Regong Art from Qinghai province unfolds a colorful world with hundreds of Thangka paintings, murals, embroidery works and sculptures at the World Art Museum until February 13. On display are not only the precious collections contributed by the local temples which were handed down from the Ming and Qing dynasties, but also the works by contemporary Thangka artists.
Rolls of Thangka paintings are hung on the exhibition boards, with the largest measuring 4m and the small ones 0.5m. The images of Buddhist, Bodhisattva, Arhat form the focus of the paintings.
As an influential school of Tibetan Buddhist culture, Regong Art originated in the Yuan Dynasty (AD 1206-1368). It has been distinguished among its genre for its balanced combination of Tibetan religion, folk aesthetics and architectural art.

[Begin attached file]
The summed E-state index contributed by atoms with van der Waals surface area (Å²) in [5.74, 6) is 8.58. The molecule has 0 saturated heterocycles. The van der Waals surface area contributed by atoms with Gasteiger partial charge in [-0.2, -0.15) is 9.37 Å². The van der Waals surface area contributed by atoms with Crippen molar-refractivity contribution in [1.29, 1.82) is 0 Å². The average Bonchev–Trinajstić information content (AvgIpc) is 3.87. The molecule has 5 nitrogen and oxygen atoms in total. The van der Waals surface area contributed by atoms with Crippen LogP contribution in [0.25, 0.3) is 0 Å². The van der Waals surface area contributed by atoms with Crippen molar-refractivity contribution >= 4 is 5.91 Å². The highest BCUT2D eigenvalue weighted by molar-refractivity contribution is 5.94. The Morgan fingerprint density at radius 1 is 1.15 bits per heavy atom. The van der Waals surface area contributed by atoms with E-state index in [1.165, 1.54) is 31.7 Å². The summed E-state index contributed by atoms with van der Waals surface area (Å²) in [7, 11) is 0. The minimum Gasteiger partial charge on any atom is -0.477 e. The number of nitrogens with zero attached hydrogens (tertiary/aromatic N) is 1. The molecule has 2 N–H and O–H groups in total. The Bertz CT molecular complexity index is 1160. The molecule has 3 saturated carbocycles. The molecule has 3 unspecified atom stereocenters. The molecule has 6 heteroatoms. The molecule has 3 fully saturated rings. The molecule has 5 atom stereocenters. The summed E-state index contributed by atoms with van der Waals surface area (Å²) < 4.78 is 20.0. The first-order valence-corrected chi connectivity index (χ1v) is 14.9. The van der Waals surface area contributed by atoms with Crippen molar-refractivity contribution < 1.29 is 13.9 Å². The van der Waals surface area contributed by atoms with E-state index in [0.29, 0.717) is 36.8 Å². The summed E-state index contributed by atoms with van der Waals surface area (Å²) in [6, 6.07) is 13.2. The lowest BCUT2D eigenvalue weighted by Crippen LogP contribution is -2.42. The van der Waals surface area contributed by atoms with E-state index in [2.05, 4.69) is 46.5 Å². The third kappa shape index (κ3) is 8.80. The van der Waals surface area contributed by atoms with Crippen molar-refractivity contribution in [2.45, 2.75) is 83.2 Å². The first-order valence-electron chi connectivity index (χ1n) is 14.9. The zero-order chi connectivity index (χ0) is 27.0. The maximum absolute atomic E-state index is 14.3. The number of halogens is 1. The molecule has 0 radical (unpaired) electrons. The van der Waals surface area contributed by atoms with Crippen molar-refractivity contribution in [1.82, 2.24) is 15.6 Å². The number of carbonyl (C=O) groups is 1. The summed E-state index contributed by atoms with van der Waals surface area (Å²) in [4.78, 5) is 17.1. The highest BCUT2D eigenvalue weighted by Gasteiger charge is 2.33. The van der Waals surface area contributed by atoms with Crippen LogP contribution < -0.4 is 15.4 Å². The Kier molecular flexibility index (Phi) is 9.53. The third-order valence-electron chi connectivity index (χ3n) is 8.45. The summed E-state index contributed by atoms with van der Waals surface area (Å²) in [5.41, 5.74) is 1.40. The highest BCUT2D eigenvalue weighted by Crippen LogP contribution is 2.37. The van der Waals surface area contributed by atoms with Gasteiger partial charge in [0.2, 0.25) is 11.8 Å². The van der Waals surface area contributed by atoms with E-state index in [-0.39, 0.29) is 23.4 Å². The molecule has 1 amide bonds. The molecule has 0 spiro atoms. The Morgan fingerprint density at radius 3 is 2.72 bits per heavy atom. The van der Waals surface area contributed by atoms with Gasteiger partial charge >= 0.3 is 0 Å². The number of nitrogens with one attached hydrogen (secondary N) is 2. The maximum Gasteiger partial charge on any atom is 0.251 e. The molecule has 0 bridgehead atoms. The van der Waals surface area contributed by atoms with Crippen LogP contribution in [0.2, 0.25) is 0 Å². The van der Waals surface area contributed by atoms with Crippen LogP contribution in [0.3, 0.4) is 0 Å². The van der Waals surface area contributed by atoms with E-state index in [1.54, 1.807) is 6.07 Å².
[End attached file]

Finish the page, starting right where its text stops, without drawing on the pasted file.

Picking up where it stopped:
Regong Thangka painting enjoys National Intangible Cultural Heritage status. Executed on silk scrolls with natural mineral pigments, its themes include Buddhist sutras, Jataka stories, historical events, legends and mythology, as well as Tibetan tradition and culture.
The flamboyant color scheme, orderly arranged figures and refined craftsmanship have made the Regong Thangka paintings popular in China and Asian Buddhist countries.
Regong means golden valley in local language. Lying in the southeast of Qinghai, Regong county was a place for nomadic ethnic minorities through history.
Sponsored by the Exchange Center of China Soong Ching Ling Foundation and two other institutions, the exhibition is for charity and poverty relief work and listed in the 2008 Happy Mother Project of the foundation.
Story by Wu Liping, photo by Jiang Dong
9am-5pm, until Feb 13. Beijing World Art Museum, China Millennium Monument, A9 Fuxinglu, Haidian District. 6851-3322. 中华世纪坛世界艺术馆, 海淀区复兴路甲9号
(China Daily February 2, 2008)